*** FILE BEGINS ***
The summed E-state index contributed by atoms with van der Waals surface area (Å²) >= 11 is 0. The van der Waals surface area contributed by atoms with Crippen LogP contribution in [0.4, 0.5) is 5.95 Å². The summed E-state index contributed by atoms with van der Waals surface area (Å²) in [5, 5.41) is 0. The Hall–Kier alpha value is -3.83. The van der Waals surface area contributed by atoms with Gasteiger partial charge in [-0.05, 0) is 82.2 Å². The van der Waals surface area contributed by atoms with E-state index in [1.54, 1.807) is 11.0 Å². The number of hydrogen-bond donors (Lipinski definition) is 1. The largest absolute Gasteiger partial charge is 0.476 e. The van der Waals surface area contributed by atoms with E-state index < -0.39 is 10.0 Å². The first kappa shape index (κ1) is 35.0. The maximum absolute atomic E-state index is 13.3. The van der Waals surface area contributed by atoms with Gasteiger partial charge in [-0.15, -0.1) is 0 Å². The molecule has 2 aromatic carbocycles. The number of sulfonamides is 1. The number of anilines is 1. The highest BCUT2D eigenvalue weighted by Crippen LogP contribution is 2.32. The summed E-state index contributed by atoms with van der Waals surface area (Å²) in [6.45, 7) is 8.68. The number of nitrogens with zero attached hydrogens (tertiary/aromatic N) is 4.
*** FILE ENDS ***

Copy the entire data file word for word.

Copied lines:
The summed E-state index contributed by atoms with van der Waals surface area (Å²) >= 11 is 0. The van der Waals surface area contributed by atoms with Crippen LogP contribution in [0.4, 0.5) is 5.95 Å². The summed E-state index contributed by atoms with van der Waals surface area (Å²) in [5, 5.41) is 0. The Hall–Kier alpha value is -3.83. The van der Waals surface area contributed by atoms with Gasteiger partial charge in [-0.05, 0) is 82.2 Å². The van der Waals surface area contributed by atoms with E-state index in [1.54, 1.807) is 11.0 Å². The number of hydrogen-bond donors (Lipinski definition) is 1. The largest absolute Gasteiger partial charge is 0.476 e. The van der Waals surface area contributed by atoms with E-state index < -0.39 is 10.0 Å². The first kappa shape index (κ1) is 35.0. The maximum absolute atomic E-state index is 13.3. The van der Waals surface area contributed by atoms with Gasteiger partial charge in [-0.15, -0.1) is 0 Å². The molecule has 2 aromatic carbocycles. The number of sulfonamides is 1. The number of anilines is 1. The highest BCUT2D eigenvalue weighted by Crippen LogP contribution is 2.32. The summed E-state index contributed by atoms with van der Waals surface area (Å²) in [6.45, 7) is 8.68. The number of nitrogens with zero attached hydrogens (tertiary/aromatic N) is 4.